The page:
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MJLO

Mesa

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I need to hear an arguement of opinions on Mesa, I read this in the EVT today.

Someone actually had the crack pot idea of trying to put a nightclub in Mesa. They tried having a meeting with residents about it.

I'll just post a quote from the article.

Crum said he was surprised at the anger people brought to the meeting. He said the city

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Mesa is indeed very dull. How to make it duller? Get rid of Bookman's I guess. There is no small town charm in Mesa.

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They have the potential to have a much more vibrant Downtown if they really wanted. The Mesa Southwest Museum, the temple and the convention center make kind of a corridor that they could develop into something bigger and better. But it doesn't seem like people are interested in that.

I've heard about Mesa's consistent funding cuts toward its museum and its rejection of expenditures directed at re-developing Downtown. I think you're right: people want the status quo there but the city's just gotten too damn big for that and they need to do something. From what I've heard, most everyone just drives into Tempe or Scottsdale if they want to do something fun. Why the city and businesses don't want to cash in on that I don't know.

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they don't cash in on it, because a certain powerful voting block of residents won't allow them too

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I've often heard that Mesa has the second largest Mormon population in the world. Is that true?

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It's possible. It's certainly the second largest mormon-dominated city in the country (SLC being the largest), but the majority of Mesa's population is not Mormon. It's just that the city was founded by Mormons and is still run by a Mormon clique. I would think that Provo has more Mormons total though.

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While I certainly couldn't tell you the ratio. I know that from the city center at around Southern and Country Club. Up to a little more north and east, say maybe around Greenfield and University, there are nothing but mormons. Mormon temples or whatever on every street corner. In fact it's very hard to find any other kind of religious institution in Mesa, I've heard that city ordinances make it almost impossible for any kind of church other than those buildings to be built by the mormons. Although for sure I don't know the straight facts on it.

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I need to hear an arguement of opinions on Mesa, I read this in the EVT today.

Someone actually had the crack pot idea of trying to put a nightclub in Mesa. They tried having a meeting with residents about it.

I'll just post a quote from the article.

I've lived in Mesa the entire time i've lived in the valley, and wouldn't mind not having to drive a half hour for night life and or entertainment. I'm very unimpressed with this city. Especially with the Ludacrous arguement that they are trying to preserve it's small town charm. Small towns don't have the crime, traffic, and infrastructure for a city of 450,000 people. The people in this city are in denial of inevitable change. As developers don't want to face political torture and severe NIMBYism, take potential developments that could help the city out of mediocrity elsewhere. And Prospective new residents with their tax dollars take up residence in more progressive, entertaining valley cities. This city is failing miserably in the valleywide race for distinction. As it stands now the only form of entertainment comes from a certain homogenous religion, with houses of worship on every street corner.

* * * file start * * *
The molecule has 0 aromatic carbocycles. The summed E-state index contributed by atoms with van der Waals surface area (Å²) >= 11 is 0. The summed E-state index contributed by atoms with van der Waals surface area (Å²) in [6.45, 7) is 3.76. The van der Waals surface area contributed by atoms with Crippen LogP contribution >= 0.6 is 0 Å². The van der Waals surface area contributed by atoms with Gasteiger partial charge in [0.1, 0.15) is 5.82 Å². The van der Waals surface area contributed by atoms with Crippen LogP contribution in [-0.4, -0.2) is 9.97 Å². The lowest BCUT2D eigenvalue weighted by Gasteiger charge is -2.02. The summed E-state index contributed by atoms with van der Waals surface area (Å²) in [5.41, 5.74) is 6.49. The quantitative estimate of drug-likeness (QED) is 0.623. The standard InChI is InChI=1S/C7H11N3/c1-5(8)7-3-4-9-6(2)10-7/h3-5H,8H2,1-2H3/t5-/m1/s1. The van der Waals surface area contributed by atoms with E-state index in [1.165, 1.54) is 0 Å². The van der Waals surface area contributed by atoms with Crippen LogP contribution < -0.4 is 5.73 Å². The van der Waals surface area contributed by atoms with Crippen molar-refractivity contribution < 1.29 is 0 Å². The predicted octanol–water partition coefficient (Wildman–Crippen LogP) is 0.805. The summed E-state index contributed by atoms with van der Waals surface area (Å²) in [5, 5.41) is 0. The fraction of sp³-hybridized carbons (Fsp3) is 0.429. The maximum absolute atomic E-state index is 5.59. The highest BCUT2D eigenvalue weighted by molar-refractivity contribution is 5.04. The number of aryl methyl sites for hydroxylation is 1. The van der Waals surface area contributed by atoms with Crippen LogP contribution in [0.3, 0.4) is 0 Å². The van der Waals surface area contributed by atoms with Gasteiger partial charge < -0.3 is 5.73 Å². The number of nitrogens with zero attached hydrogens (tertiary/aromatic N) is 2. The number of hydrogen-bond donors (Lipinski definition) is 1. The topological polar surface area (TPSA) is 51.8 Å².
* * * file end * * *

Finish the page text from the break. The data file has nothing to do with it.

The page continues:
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Speaking of Mesa's future plans. Mesa is seeking to update it's zoning code . Good news to my ears. It sounds like the leadership is gearing up to get with the times.

Trying to lure new real estate investment and keep pace with the times, Mesa is taking its first step toward wholesale changes in a zoning code that has remained unchanged for 18 years.

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The things that make Mesa stand out for me are Bookman's and the BofA tower that you can see for miles around.

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That's pretty funny about the BoA tower. How did that thing get built? It's like 215ft tall or something. You can see it for miles around because there is nothing close to a three level structure anywhere near it. It stands out looks a little out of place.

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Yeah, and the blue neon helps.

I don't know much about it but I do know that Mesa residents used to complain that it was an eyesore. I always sortof liked it, though.

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Maybe the Mekong Plaza currently under construction in west Mesa will give the city some much-needed culture?

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haha cool, it's kind of like Mesa's version of Chinatown, complete with the stripmall Mesa feel, so residents won't feel like they are trying something new :)